Date: 23 Jun 1942
Albert Monk was found dying at a block of flats in Upper Norwood on the evening of 22 June 1942.
It was first claimed that he was found at 12 Beulah Hill, but then later 76 Beulah Hill.
He was taken to the Mayday Hospital where he died the following day.
When he was admitted to the hospital he had bruises on his right knee, and a deep abrasion with the flesh broken on his left knee.
At his post-mortem, marks were found on his neck which it was said indicated that a thin rope or string had been passed round his neck. However, at his inquest it was observed that if a piece of rope had been used then it should have been found. A nurse also said that he had spinal curvature, a bad bruise on one hip and abrasions on the other hip and added that he had a running ulcer on his left leg.
When the nurse described the marks around his neck she said that there were three of them and that they all ran practically from ear to ear and that each of them were more or less parallel and about an eighth of an inch apart. She said that she first thought that they were dirt and tried to wash them off but said that she could not.
The doctor said, 'I think the marks round his neck suggest that a thin rope or string had been passed round the neck in such a way as to suspend him for some little time. He died from the effects of shock and exposure acting on a senile condition, but I am unable to exclude violence having contributed to his death'.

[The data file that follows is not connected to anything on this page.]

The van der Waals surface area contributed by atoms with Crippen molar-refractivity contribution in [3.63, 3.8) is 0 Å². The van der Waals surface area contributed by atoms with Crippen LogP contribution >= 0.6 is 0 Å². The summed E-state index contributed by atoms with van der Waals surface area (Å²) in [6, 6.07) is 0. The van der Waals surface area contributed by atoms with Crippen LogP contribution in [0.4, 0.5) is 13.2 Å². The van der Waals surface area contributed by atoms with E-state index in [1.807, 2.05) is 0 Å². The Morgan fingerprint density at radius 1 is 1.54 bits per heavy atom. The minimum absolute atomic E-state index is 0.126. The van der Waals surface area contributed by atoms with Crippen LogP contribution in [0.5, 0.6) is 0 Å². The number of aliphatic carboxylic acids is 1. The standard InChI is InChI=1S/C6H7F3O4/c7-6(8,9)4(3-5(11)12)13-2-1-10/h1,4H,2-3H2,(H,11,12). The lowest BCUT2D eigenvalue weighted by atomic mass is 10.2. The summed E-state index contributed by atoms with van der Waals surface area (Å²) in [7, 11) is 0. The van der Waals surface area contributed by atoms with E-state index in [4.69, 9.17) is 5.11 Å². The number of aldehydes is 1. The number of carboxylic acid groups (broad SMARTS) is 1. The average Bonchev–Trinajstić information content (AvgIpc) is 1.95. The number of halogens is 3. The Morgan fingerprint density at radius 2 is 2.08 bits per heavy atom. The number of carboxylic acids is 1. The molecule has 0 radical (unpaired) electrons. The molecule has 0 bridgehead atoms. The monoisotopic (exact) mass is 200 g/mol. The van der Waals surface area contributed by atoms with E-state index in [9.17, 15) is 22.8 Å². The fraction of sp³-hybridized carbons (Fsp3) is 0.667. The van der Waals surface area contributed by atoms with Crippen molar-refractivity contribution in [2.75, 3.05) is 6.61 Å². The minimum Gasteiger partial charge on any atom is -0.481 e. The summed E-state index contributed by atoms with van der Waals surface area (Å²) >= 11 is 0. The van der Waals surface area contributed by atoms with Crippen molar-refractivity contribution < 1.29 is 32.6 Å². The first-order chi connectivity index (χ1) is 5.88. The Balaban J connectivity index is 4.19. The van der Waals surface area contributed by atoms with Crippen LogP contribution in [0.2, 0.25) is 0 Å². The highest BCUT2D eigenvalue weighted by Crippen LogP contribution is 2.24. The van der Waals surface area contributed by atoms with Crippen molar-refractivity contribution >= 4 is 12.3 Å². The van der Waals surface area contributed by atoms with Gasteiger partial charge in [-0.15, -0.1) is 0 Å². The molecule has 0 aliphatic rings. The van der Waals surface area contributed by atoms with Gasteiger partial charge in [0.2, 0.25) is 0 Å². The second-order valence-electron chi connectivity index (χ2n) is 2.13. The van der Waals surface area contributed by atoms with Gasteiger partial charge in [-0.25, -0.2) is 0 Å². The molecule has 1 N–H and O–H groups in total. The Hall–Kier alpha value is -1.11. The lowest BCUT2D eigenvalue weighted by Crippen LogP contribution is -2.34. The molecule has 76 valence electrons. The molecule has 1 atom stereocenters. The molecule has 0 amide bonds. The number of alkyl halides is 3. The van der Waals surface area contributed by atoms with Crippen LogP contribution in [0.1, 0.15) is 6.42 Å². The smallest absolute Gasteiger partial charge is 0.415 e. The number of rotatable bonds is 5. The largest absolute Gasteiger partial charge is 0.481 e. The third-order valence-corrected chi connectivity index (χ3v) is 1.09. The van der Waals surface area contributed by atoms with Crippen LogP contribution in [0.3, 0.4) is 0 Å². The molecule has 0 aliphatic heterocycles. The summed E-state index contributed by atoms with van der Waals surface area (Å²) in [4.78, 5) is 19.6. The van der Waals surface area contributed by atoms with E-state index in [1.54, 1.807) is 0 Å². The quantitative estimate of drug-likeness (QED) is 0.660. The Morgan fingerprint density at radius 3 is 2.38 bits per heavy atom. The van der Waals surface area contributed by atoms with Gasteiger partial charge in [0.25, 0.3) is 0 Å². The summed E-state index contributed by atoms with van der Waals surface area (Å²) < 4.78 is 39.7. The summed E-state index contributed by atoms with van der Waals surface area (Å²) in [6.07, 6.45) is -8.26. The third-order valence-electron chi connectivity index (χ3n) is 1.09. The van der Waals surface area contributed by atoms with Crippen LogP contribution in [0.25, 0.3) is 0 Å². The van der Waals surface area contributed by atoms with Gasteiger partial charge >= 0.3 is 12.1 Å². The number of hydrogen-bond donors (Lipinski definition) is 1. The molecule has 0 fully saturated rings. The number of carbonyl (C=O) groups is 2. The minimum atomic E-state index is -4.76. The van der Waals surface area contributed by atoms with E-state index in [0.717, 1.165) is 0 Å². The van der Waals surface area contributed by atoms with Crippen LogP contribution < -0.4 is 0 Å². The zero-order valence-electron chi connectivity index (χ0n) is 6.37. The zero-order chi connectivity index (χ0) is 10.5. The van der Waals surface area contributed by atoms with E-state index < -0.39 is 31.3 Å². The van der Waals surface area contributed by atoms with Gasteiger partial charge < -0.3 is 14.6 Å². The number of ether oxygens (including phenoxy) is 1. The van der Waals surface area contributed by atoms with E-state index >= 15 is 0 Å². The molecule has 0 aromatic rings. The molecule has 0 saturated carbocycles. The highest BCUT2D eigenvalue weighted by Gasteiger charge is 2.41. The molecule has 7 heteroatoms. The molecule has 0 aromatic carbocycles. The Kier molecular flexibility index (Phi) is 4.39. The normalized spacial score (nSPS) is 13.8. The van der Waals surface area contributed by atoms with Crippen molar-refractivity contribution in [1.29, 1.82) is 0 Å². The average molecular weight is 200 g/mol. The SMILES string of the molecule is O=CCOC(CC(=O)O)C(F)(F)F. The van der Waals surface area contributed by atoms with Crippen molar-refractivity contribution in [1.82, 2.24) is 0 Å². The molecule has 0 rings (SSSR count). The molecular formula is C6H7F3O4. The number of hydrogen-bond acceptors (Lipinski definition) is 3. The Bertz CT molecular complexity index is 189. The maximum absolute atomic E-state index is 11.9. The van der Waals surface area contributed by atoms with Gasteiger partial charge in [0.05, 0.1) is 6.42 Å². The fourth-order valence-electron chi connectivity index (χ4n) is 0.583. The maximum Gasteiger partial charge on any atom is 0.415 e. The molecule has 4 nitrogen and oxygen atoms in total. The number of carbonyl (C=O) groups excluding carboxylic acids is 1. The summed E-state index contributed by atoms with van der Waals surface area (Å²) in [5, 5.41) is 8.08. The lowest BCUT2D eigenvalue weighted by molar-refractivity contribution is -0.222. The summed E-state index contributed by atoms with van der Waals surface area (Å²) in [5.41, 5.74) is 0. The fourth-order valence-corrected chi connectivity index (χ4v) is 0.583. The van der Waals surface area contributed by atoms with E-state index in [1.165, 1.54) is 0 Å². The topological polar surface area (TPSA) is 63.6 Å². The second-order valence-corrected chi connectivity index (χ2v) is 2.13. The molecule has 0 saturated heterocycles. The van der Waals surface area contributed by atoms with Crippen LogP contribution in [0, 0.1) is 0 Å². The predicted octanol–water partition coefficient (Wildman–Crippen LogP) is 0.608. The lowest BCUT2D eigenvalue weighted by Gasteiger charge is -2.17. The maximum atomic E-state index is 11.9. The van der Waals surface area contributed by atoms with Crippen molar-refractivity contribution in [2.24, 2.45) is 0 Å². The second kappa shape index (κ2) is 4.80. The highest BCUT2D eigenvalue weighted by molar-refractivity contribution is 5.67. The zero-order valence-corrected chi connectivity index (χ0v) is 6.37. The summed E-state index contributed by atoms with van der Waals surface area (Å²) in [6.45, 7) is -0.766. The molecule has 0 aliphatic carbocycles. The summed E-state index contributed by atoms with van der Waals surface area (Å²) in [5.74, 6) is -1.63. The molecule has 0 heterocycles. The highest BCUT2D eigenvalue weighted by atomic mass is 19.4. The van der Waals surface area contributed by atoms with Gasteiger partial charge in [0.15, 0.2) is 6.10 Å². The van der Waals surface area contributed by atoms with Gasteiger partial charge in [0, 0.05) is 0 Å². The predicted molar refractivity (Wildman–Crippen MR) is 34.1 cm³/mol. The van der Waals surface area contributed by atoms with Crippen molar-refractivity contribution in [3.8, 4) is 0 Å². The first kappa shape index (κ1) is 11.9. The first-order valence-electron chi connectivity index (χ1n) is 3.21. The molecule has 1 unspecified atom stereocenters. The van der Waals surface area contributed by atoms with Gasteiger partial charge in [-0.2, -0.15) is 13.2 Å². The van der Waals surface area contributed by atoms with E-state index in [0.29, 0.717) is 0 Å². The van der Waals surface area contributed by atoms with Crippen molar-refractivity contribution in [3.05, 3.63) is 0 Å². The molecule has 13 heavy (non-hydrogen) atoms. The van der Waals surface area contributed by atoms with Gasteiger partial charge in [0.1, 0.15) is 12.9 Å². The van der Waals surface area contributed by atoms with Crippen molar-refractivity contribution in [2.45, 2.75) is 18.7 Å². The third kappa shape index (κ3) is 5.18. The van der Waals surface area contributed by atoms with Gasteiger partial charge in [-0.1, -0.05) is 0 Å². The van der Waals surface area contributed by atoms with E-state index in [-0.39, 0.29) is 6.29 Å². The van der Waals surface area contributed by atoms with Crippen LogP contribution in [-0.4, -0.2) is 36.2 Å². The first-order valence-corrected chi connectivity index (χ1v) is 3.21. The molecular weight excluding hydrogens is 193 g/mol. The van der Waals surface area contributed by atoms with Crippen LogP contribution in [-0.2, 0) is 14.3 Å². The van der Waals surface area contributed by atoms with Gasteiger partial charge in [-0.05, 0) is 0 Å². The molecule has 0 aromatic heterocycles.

It was also heard that he could have laid down after receiving his injuries and then died from exposure.
It was noted that the marks around his neck could not have been caused by a stiff collar.
The doctor that carried out Albert Monk's post-mortem said that he had a surprisingly good heart for his age.
The police said that they could find no trace of any of Albert Monk's friends or family.
Albert Monk was thought to have lived in either the Shirley or Totton districts of Southampton and was thought to have been a caretaker. It was said that he had lived in Chapel Street in Southampton up to November 1937 when it was thought that he had gone to live with a niece in Hollybush Terrace in Upper Norwood. However, at his inquest, it was heard that despite extensive inquiries, no trace of anyone could be found that had seen Albert Monk shortly before his death. Another house was visited in the search for Albert Monk's home which was at Victoria Crescent where a couple of other people connected to him were said to have lived, but the property was found to be vacant and up for sale.
The police said that they searched 76 Beulah Hill for a National Registration card but were unable to find one there, although did say that they found an out-patient's card from the Free Eye Hospital in Southampton dated 15 June 1928 and a National Health Insurance card dated January 1914.